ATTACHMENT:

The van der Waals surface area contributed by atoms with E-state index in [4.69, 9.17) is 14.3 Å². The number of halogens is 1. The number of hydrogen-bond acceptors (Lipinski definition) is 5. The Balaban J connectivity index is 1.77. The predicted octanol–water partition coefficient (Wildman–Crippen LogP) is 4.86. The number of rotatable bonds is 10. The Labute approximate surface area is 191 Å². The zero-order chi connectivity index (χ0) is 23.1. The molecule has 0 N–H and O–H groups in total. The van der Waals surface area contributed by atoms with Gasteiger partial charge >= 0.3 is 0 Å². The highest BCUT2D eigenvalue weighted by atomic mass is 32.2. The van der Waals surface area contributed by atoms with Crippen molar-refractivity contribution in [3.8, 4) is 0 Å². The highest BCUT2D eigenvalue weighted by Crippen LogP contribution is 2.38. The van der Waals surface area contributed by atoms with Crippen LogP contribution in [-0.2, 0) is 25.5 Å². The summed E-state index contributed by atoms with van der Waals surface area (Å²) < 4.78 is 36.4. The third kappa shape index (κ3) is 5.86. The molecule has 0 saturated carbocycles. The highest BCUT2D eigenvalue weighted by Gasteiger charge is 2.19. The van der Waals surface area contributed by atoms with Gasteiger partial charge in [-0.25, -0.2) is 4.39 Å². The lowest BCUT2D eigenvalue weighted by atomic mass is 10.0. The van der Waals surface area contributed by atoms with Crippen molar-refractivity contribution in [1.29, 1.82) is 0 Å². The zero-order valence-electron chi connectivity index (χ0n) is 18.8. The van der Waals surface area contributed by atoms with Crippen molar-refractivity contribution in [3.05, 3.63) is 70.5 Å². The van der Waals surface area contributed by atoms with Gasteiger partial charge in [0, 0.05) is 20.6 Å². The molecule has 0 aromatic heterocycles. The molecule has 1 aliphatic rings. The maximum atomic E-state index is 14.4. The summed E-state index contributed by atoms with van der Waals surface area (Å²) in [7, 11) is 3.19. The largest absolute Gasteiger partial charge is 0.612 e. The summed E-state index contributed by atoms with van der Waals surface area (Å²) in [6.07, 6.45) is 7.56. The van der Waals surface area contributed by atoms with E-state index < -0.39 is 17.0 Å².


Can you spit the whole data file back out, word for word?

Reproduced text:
The van der Waals surface area contributed by atoms with E-state index in [4.69, 9.17) is 14.3 Å². The number of halogens is 1. The number of hydrogen-bond acceptors (Lipinski definition) is 5. The Balaban J connectivity index is 1.77. The predicted octanol–water partition coefficient (Wildman–Crippen LogP) is 4.86. The number of rotatable bonds is 10. The Labute approximate surface area is 191 Å². The zero-order chi connectivity index (χ0) is 23.1. The molecule has 0 N–H and O–H groups in total. The van der Waals surface area contributed by atoms with Gasteiger partial charge >= 0.3 is 0 Å². The highest BCUT2D eigenvalue weighted by atomic mass is 32.2. The van der Waals surface area contributed by atoms with Crippen molar-refractivity contribution in [3.8, 4) is 0 Å². The highest BCUT2D eigenvalue weighted by Crippen LogP contribution is 2.38. The van der Waals surface area contributed by atoms with Crippen LogP contribution in [-0.2, 0) is 25.5 Å². The summed E-state index contributed by atoms with van der Waals surface area (Å²) < 4.78 is 36.4. The third kappa shape index (κ3) is 5.86. The molecule has 0 saturated carbocycles. The highest BCUT2D eigenvalue weighted by Gasteiger charge is 2.19. The van der Waals surface area contributed by atoms with Gasteiger partial charge in [-0.25, -0.2) is 4.39 Å². The lowest BCUT2D eigenvalue weighted by atomic mass is 10.0. The van der Waals surface area contributed by atoms with Crippen molar-refractivity contribution in [1.29, 1.82) is 0 Å². The zero-order valence-electron chi connectivity index (χ0n) is 18.8. The van der Waals surface area contributed by atoms with Crippen molar-refractivity contribution in [3.05, 3.63) is 70.5 Å². The van der Waals surface area contributed by atoms with Gasteiger partial charge in [0, 0.05) is 20.6 Å². The molecule has 0 aromatic heterocycles. The molecule has 1 aliphatic rings. The maximum atomic E-state index is 14.4. The summed E-state index contributed by atoms with van der Waals surface area (Å²) in [7, 11) is 3.19. The largest absolute Gasteiger partial charge is 0.612 e. The summed E-state index contributed by atoms with van der Waals surface area (Å²) in [6.07, 6.45) is 7.56. The van der Waals surface area contributed by atoms with E-state index < -0.39 is 17.0 Å².